The image above is intended to illustrate the differences between roundabouts and rotaries. It is NOT representative of the proposed

    roundabouts for Main Street. Please visit the "Guided Tour" section of the project story map for images of the proposed roundabouts.

    The third and critical piece of the project is to upgrade the traffic signals in the Downtown so that they are coordinated. Coordinated traffic signals synchronize traffic movements so that cars stop less when traveling. While the first two pieces of the project will intentionally reduce vehicle speeds, the coordinated signals will allow drivers to get from one end of downtown to the other in essentially the same amount of time. Vehicles will move more slowly, but traffic will flow more smoothly with fewer stops and no need to drive around someone taking a left turn. An added benefit here is the lower emissions generated by fewer idling cars.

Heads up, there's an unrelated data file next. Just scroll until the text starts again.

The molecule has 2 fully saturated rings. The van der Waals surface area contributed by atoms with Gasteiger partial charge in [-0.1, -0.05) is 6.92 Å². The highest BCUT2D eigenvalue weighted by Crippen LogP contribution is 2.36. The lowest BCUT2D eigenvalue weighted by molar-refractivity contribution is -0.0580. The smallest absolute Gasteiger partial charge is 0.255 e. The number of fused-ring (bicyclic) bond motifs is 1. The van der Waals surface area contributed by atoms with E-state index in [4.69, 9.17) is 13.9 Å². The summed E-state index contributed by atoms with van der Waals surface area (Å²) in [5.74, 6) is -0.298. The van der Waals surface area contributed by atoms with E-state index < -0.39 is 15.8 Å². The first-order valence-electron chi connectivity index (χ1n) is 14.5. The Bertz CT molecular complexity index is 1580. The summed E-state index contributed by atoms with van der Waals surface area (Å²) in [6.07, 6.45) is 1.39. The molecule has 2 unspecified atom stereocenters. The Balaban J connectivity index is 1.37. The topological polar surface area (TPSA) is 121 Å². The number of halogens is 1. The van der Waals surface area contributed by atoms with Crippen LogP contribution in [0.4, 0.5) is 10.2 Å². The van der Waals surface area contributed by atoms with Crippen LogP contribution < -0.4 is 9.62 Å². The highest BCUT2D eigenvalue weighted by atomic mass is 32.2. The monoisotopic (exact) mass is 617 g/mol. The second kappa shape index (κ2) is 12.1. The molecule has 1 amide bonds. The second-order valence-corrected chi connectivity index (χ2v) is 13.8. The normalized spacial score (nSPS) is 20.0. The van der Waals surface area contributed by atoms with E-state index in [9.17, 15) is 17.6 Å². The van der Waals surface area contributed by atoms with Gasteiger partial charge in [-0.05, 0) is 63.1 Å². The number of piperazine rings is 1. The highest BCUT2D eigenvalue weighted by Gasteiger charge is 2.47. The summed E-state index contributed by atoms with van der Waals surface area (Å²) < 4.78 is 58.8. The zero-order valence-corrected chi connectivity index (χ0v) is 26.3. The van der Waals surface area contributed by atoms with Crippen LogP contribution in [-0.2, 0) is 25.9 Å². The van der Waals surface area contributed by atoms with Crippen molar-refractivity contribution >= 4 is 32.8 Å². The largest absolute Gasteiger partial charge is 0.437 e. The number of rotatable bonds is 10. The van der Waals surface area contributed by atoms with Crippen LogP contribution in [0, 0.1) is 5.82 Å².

What is the status of the Downtown Manchester Improvements Project?

    The Town is grateful to the State of Connecticut for funding a portion of the project through the Community Investment Fund 2030. Because the project is not fully funded, there is no construction start date scheduled at this time. Further, any construction will not be all at once. The town will coordinate this project closely with Downtown Businesses and events and the project will ultimately enhance our treasured Downtown events. Importantly, current plans have been completed with the guidance and consultation of the Downtown Special Services District, Business owners, and major event personnel. The Town will continue to engage these groups as the project comes closer.